Additionally, ultrasound imaging can be used to position the electrodes 12 and/or determine the amount of ablation. One or more ultrasound transducers 44 can be positioned in or on electrode 12, catheter 14, or on a separate device. An imaging probe may also be used internally or externally to the selected tissue site. A suitable imaging probe is Model 21362, manufactured and sold by Hewlett Packard Company. Each ultrasound transducer 44 is coupled to an ultrasound source (not shown).
With reference now to FIG. 6 catheter 14 is shown as being introduced into the oral cavity and multiple RF electrodes 12 are advanced into the interior of the tongue creating different ablation zones 46. Ablation apparatus 10 can be operated in either bipolar or monopolar modes. In FIG. 6, electrodes 12 are operated in the bipolar mode, creating sufficient ablation zones 46 to debulk the tongue without affecting the hypoglossal nerves and creating a larger airway passage. With this debulking, the back of the tongue moves in a forward direction away from the air passageway. The result is an increase in the cross-sectional diameter of the air passageway.
Ablation apparatus 10 can also be operated in the monopolar mode. A groundpad can be positioned in a convenient place such as under the chin. A single electrode 12 is positioned in the tongue to create a first ablation zone 46. Electrode 12 can then be retracted from the interior of the tongue, catheter 14 moved, and electrode 12 is then advanced from catheter 14 into another interior section of the tongue. A second ablation zone 46 is created. This procedure can be completed any number of times to form different ablation regions in the interior of the tongue. More than one electrode 12 can be introduced into the tongue and operated in the bipolar mode. Electrodes 12 are then repositioned in the interior of the tongue any number of times to create a plurality of connecting or non-connecting ablation zones 46.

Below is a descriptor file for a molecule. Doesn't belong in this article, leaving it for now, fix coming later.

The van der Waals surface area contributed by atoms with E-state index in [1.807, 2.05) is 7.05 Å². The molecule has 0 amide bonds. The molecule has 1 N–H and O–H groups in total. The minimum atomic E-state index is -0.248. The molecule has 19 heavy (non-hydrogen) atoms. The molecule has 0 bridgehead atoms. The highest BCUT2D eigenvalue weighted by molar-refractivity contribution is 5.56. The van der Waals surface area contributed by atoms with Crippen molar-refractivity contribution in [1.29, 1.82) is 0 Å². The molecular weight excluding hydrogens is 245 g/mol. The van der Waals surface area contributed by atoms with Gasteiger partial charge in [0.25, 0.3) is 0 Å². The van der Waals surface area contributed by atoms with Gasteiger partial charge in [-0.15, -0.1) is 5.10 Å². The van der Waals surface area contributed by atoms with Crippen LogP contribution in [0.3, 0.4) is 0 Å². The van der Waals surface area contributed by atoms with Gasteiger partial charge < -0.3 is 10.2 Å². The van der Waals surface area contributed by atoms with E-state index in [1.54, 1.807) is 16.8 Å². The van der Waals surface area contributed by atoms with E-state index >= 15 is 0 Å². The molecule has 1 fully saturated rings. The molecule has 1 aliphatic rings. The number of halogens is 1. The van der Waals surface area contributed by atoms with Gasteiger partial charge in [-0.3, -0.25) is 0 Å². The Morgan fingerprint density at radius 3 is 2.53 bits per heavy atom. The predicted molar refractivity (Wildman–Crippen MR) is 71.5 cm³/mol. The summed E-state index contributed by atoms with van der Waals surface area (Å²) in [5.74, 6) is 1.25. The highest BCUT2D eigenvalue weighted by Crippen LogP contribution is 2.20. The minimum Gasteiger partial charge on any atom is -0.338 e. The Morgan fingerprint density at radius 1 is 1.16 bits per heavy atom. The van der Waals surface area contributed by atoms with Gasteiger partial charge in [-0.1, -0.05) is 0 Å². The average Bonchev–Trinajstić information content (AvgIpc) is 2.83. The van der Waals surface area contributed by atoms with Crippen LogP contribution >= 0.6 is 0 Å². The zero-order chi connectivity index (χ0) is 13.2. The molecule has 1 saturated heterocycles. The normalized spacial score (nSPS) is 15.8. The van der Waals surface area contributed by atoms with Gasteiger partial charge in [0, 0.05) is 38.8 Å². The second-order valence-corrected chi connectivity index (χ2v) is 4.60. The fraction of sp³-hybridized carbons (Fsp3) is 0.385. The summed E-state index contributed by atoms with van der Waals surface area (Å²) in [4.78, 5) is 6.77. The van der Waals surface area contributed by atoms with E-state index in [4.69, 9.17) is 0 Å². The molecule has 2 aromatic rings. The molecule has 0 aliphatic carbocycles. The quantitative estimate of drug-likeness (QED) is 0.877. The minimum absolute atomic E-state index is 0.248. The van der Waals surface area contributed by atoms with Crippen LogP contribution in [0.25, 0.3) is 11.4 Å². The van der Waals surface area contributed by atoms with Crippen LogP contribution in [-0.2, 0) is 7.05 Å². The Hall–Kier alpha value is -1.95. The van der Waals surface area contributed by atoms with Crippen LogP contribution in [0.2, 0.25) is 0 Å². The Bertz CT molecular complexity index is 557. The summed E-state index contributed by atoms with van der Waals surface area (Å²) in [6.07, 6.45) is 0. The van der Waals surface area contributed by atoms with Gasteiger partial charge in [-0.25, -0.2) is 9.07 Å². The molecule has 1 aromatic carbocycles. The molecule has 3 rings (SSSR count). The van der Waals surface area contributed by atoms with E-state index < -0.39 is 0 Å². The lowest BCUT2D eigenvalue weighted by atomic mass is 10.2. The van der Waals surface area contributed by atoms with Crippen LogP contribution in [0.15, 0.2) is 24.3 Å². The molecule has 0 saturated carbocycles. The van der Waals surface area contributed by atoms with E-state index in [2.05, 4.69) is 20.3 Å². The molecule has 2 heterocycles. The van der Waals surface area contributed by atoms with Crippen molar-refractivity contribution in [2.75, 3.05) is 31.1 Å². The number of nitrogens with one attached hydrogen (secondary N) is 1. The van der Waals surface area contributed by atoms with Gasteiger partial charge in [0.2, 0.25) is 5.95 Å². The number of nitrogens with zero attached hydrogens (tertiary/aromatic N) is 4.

Referring now to FIGS. 7 through 15, various anatomical views of the tongue and other structures are illustrated. The different anatomical structures are as follows: the genioglossus muscle, or body of the tongue is denoted as 48; the geniohyoid muscle is 50; the mylohyoid muscle is 52; the hyoid bone is 54; the tip of the tongue is 56; the ventral surface of the tongue is denoted as 58; the dorsum of the tongue is denoted as 60; the inferior dorsal of the tongue is denoted as 62; the reflex of the vallecula is 64; the lingual follicles are denoted as 66; the uvula is 68; the adenoid area is 70; the lateral border of the tongue is 72; the circumvallate papilla is 74, the palatine tonsil is 76; the pharynx is 78; the redundant pharyngeal tissue is 80; the foramen cecum is 82; the hypoglossal nerve is 84, and the lingual frenum of the tongue is 86.
Dorsum 60 is divided into an anterior 2/3 and inferior dorsal 62. The delineation is determined by circumvallate papilla 74 and foramen cecum 82. Inferior dorsal 62 is the dorsal surface inferior to circumvallate papilla 74 and superior reflex of the vallecula 64. Reflex of the vallecula 64 is the deepest portion of the surface of the tongue contiguous with the epiglottis. Lingual follicles 66 comprise the lingual tonsil.
Catheter 14 can be introduced through the nose or through the oral cavity. Electrodes 12 can be inserted into an interior of the tongue through dorsum surface 60, inferior dorsal surface 62, ventral surface 58, tip 56 or geniohyoid muscle 50. Additionally, electrodes may be introduced into an interior of lingual follicles 66 and into adenoid area 70. Once electrodes 12 are positioned, insulation sleeve 32 may be adjusted to provided a desired electromagnetic energy delivery surface 30 for each electrode 12.
Ablation zones 46 are created without damaging hypoglossal nerves 84. This creates a larger air way passage and provides a treatment for sleep apnea.
In all instances, the positioning of electrodes 12, as well as the creation of ablation zones 46 is such that hypoglossal nerves 84 are not ablated or damaged. The ability to swallow and speak is not impaired.